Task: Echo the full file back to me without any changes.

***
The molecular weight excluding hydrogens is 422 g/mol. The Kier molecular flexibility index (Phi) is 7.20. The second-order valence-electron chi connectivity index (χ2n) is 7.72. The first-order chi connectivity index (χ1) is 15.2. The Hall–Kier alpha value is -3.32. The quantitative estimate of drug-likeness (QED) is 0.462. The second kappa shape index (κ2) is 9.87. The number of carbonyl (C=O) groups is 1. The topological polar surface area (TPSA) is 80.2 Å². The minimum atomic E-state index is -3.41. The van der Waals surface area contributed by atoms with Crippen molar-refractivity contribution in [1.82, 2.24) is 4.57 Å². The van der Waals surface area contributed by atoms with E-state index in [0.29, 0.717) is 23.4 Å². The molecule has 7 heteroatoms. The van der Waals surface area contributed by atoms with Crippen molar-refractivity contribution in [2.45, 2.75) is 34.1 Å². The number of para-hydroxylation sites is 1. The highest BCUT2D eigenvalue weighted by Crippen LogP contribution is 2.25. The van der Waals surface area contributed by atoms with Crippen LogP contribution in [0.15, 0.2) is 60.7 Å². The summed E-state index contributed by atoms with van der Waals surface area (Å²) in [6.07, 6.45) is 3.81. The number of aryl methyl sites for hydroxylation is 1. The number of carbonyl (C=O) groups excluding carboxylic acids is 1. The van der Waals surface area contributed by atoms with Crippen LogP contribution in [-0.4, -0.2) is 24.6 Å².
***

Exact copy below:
The molecular weight excluding hydrogens is 422 g/mol. The Kier molecular flexibility index (Phi) is 7.20. The second-order valence-electron chi connectivity index (χ2n) is 7.72. The first-order chi connectivity index (χ1) is 15.2. The Hall–Kier alpha value is -3.32. The quantitative estimate of drug-likeness (QED) is 0.462. The second kappa shape index (κ2) is 9.87. The number of carbonyl (C=O) groups is 1. The topological polar surface area (TPSA) is 80.2 Å². The minimum atomic E-state index is -3.41. The van der Waals surface area contributed by atoms with Crippen molar-refractivity contribution in [1.82, 2.24) is 4.57 Å². The van der Waals surface area contributed by atoms with E-state index in [0.29, 0.717) is 23.4 Å². The molecule has 7 heteroatoms. The van der Waals surface area contributed by atoms with Crippen molar-refractivity contribution in [2.45, 2.75) is 34.1 Å². The number of para-hydroxylation sites is 1. The highest BCUT2D eigenvalue weighted by Crippen LogP contribution is 2.25. The van der Waals surface area contributed by atoms with Crippen LogP contribution in [0.15, 0.2) is 60.7 Å². The summed E-state index contributed by atoms with van der Waals surface area (Å²) in [6.07, 6.45) is 3.81. The number of aryl methyl sites for hydroxylation is 1. The number of carbonyl (C=O) groups excluding carboxylic acids is 1. The van der Waals surface area contributed by atoms with Crippen LogP contribution in [-0.4, -0.2) is 24.6 Å².